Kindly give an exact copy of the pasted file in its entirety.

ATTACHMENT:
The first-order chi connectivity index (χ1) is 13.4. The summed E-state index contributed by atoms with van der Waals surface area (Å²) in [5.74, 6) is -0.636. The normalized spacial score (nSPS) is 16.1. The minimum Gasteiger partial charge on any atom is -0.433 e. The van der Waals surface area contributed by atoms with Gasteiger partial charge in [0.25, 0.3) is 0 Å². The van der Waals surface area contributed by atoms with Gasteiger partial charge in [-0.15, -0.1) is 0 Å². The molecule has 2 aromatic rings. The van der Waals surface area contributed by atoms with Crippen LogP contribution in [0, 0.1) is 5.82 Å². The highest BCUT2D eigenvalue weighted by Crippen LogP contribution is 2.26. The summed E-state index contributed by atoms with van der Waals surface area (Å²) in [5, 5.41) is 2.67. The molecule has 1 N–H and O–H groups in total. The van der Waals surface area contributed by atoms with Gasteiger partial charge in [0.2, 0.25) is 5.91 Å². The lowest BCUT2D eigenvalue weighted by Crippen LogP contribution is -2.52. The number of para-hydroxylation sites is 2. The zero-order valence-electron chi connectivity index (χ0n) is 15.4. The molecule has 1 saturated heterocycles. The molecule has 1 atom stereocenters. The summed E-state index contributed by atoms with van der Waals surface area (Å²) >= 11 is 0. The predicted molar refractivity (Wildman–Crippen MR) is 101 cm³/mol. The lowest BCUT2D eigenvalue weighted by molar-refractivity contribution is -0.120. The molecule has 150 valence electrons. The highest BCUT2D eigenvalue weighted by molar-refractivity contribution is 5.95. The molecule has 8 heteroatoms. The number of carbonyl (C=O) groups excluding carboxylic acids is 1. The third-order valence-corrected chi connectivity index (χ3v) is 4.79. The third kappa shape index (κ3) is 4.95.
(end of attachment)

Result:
The first-order chi connectivity index (χ1) is 13.4. The summed E-state index contributed by atoms with van der Waals surface area (Å²) in [5.74, 6) is -0.636. The normalized spacial score (nSPS) is 16.1. The minimum Gasteiger partial charge on any atom is -0.433 e. The van der Waals surface area contributed by atoms with Gasteiger partial charge in [0.25, 0.3) is 0 Å². The van der Waals surface area contributed by atoms with Gasteiger partial charge in [-0.15, -0.1) is 0 Å². The molecule has 2 aromatic rings. The van der Waals surface area contributed by atoms with Crippen LogP contribution in [0, 0.1) is 5.82 Å². The highest BCUT2D eigenvalue weighted by Crippen LogP contribution is 2.26. The summed E-state index contributed by atoms with van der Waals surface area (Å²) in [5, 5.41) is 2.67. The molecule has 1 N–H and O–H groups in total. The van der Waals surface area contributed by atoms with Gasteiger partial charge in [0.2, 0.25) is 5.91 Å². The lowest BCUT2D eigenvalue weighted by Crippen LogP contribution is -2.52. The number of para-hydroxylation sites is 2. The zero-order valence-electron chi connectivity index (χ0n) is 15.4. The molecule has 1 saturated heterocycles. The molecule has 1 atom stereocenters. The summed E-state index contributed by atoms with van der Waals surface area (Å²) >= 11 is 0. The predicted molar refractivity (Wildman–Crippen MR) is 101 cm³/mol. The lowest BCUT2D eigenvalue weighted by molar-refractivity contribution is -0.120. The molecule has 150 valence electrons. The highest BCUT2D eigenvalue weighted by molar-refractivity contribution is 5.95. The molecule has 8 heteroatoms. The number of carbonyl (C=O) groups excluding carboxylic acids is 1. The third-order valence-corrected chi connectivity index (χ3v) is 4.79. The third kappa shape index (κ3) is 4.95.